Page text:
As the seasonally favorable period comes to an end in bonds, bond investors should be aware of the technical profile that could push prices down. This outlook may also impact interest sensitive stocks (positively or negatively).
To start, lets look at the Canadian long bond seasonal cycle, represented by the iShares XLB. Note the tendency for the bond market to lose its upside bias starting in September. Net-net, Canadian bonds tend to decline from September to November on a seasonal basis.
Here is the XLB chart. Note the current weakness at resistance. Note the weakening momentum studies.
Now lets look at the US long bond seasonal cycle, represented by TLT. Similar pattern to the CDN bond. That is, weakness into November from here.
Here is the TLT price chart. Pretty much the same story as the Canadian bond market. Failing momentum while rounding over at old resistance.
Bond investors might want to consider the neartermed downside potential if they are overly exposed to the long end of the curve. Further, investors holding sectors that are negatively affected by yields, such as utilities, may want to keep an eye on them. Utilities, by the way, have choppy seasonal patterns that are in line with bond market seasonality – most of their seasonal weakness is seen in October and March.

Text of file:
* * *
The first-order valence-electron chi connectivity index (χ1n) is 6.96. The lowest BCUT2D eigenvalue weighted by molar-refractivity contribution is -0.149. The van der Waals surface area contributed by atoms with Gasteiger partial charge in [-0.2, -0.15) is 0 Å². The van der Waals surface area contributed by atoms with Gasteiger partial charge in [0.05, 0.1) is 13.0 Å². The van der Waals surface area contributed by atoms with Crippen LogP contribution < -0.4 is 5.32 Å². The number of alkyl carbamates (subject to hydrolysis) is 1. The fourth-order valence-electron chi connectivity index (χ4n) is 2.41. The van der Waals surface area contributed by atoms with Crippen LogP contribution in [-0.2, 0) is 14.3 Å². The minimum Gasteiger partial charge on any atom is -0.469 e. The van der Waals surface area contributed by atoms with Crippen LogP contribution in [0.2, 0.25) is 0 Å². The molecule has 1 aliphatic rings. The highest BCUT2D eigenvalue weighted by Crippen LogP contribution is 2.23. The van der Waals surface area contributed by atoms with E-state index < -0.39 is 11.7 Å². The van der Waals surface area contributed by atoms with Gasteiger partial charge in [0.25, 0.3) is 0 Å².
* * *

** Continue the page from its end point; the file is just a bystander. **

On the other hand, sectors that are positively impacted by rising rates, such as the financials, are set to benefit by a weaker bond market. The financials tend to be strong from October to year-end, and they look set up to potentially be strong this year – particularly in the US. I’ll be talking about this in a bit more length during tomorrow’s webinar. Which brings us to….
If you subscribe to our emailed newsletter, you will have an invitation to the Zoom webinar for tomorrow (Friday Sept 10) at 10am EST. In addition to answering the posted questions, we will address new questions on the chat box as we can. Craig and I have also put together an opening presentation on our market view. In particular…Craig has put together a few notes on the inflation case that may be eye-opening to a few of you. Hope you can join us.
This scenario sounds like a buying opportunity for utilities.
Am I missing something?
Ultimately, it will be a buying point if they pull back with bonds–likely best to buy that sector during its seasonal buy-point, which tends to be in the spring.